Broadway in Camden….. a legendary street, once the “Mall of South Jersey.” Running southwest of 6th Streets past Ferry Avenue and then all the way to Gloucester City, and eventually on to Woodbury, Broadway was extended north from its beginning at Market Street through to the Delaware River (Ben Franklin) Bridge toll plaza in the 1920s.

When Camden began its period of industrial growth and expansion after the Civil War, the intersections of Broadway and Federal Street, Broadway and Kaighn Avenue, and Broadway and Ferry Avenue became anchor locations in the civic and commercial life of Camden and the surrounding areas. Homes and businesses soon filled in the “empty spaces” between these intersections. During the 1890s and the first two decades of the 20th Century, Camden-based contractor John J. Welsh was known in the city as “the man who built Broadway,” as his firm was involved with a great many projects along the thoroughfare.

Brothers George M. Holl and Lewis F. Holl also completed many projects during these years. James H. Reeve, who had worked for Welsh as a foreman, remodeled many of the homes, including those on the Holl Block, between Stevens and Mickle Street, for business purposes. Reeve and his sons also built three theatres on Broadway, the Lyric, the Towers, and the Princess.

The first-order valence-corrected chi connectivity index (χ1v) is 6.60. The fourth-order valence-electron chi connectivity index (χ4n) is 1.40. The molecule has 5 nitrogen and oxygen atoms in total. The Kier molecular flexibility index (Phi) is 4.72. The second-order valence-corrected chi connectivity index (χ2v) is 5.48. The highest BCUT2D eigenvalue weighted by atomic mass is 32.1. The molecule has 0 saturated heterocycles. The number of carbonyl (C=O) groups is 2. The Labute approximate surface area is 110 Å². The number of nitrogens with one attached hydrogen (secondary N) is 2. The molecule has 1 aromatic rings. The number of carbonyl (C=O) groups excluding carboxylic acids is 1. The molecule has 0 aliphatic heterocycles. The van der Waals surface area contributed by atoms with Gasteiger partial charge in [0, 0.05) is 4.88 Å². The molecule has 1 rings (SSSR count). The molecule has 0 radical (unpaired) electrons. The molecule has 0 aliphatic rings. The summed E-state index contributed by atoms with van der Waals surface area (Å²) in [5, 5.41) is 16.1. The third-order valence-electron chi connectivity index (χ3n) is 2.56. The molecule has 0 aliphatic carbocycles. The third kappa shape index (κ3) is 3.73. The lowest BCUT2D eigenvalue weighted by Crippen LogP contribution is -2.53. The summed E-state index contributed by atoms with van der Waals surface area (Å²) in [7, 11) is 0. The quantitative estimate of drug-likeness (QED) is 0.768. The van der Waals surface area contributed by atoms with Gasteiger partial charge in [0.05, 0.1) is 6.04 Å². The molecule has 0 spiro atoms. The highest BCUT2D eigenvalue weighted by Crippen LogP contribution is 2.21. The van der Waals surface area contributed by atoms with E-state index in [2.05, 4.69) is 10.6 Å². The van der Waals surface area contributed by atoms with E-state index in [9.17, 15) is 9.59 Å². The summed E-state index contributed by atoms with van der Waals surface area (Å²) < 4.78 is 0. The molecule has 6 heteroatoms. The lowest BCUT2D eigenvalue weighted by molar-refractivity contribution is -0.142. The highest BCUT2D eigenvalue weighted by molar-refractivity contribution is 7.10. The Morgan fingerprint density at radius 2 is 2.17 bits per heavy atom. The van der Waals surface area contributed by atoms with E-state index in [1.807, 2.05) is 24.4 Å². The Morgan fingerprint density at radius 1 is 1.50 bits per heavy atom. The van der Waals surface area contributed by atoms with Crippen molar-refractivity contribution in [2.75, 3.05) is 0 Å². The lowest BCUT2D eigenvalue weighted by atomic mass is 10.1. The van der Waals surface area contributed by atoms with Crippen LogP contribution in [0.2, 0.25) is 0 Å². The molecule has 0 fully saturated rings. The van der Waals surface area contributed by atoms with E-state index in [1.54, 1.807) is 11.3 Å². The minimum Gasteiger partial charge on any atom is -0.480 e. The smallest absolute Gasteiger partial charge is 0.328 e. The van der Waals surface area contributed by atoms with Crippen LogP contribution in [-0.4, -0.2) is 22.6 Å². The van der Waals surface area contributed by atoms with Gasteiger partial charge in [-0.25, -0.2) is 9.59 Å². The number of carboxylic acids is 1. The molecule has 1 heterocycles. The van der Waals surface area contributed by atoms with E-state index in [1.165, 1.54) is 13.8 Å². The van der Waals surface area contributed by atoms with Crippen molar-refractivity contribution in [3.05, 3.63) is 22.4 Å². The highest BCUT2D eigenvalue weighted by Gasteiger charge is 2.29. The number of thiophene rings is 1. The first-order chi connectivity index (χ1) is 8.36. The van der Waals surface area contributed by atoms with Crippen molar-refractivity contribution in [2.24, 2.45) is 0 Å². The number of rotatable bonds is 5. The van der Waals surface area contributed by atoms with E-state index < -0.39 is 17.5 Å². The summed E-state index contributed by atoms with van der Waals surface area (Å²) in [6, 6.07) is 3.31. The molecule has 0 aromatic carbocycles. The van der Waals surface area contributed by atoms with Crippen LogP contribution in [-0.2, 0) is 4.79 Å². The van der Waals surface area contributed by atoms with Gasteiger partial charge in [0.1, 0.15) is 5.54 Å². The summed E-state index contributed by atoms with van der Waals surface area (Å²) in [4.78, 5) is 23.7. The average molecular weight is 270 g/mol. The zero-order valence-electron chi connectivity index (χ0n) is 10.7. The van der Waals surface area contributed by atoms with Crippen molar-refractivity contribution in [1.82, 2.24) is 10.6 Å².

In 1938 a proposal was floated to widen Broadway as a state highway project. This went nowhere.

When Camden began its economic decline in the 1950s, Broadway suffered right along with it. Broadway became in many ways the symbol of Camden’s economic fall. Although there have been some new buildings erected in recent years, most significantly the Walter Rand Transportation Center between Broadway and Mickle Streets, far too much of Broadway in June of 2004 consists of vacant lots and boarded up buildings.

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